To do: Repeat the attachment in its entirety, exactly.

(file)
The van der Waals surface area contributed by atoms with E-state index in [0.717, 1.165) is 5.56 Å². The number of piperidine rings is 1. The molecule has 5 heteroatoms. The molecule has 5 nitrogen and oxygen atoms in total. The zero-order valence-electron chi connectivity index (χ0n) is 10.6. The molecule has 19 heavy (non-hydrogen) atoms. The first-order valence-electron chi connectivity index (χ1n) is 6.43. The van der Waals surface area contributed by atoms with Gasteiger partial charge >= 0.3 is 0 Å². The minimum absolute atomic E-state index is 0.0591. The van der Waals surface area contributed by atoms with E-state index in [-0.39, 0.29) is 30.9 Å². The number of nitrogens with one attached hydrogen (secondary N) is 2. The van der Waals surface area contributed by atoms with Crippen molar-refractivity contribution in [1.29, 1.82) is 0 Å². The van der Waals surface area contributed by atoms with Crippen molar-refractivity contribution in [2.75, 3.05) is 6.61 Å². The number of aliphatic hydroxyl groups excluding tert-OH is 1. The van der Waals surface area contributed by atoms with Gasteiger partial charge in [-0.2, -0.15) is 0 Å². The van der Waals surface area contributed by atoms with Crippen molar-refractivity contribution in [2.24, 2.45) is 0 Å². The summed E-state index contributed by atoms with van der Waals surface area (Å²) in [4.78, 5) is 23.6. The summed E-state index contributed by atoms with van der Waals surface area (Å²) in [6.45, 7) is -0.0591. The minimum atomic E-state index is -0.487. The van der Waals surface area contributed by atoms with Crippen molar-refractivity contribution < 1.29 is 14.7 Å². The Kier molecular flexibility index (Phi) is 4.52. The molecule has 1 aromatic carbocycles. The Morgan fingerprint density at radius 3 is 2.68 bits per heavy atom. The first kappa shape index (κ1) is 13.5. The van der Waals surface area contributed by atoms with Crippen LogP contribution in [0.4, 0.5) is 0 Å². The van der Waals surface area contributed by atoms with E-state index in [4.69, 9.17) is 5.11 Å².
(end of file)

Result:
The van der Waals surface area contributed by atoms with E-state index in [0.717, 1.165) is 5.56 Å². The number of piperidine rings is 1. The molecule has 5 heteroatoms. The molecule has 5 nitrogen and oxygen atoms in total. The zero-order valence-electron chi connectivity index (χ0n) is 10.6. The molecule has 19 heavy (non-hydrogen) atoms. The first-order valence-electron chi connectivity index (χ1n) is 6.43. The van der Waals surface area contributed by atoms with Gasteiger partial charge >= 0.3 is 0 Å². The minimum absolute atomic E-state index is 0.0591. The van der Waals surface area contributed by atoms with E-state index in [-0.39, 0.29) is 30.9 Å². The number of nitrogens with one attached hydrogen (secondary N) is 2. The van der Waals surface area contributed by atoms with Crippen molar-refractivity contribution in [1.29, 1.82) is 0 Å². The van der Waals surface area contributed by atoms with Crippen molar-refractivity contribution in [2.75, 3.05) is 6.61 Å². The number of aliphatic hydroxyl groups excluding tert-OH is 1. The van der Waals surface area contributed by atoms with Gasteiger partial charge in [-0.2, -0.15) is 0 Å². The van der Waals surface area contributed by atoms with Crippen molar-refractivity contribution in [2.24, 2.45) is 0 Å². The summed E-state index contributed by atoms with van der Waals surface area (Å²) in [4.78, 5) is 23.6. The summed E-state index contributed by atoms with van der Waals surface area (Å²) in [6.45, 7) is -0.0591. The minimum atomic E-state index is -0.487. The van der Waals surface area contributed by atoms with Crippen molar-refractivity contribution < 1.29 is 14.7 Å². The Kier molecular flexibility index (Phi) is 4.52. The molecule has 1 aromatic carbocycles. The Morgan fingerprint density at radius 3 is 2.68 bits per heavy atom. The first kappa shape index (κ1) is 13.5. The van der Waals surface area contributed by atoms with Crippen LogP contribution in [0.4, 0.5) is 0 Å². The van der Waals surface area contributed by atoms with E-state index in [4.69, 9.17) is 5.11 Å².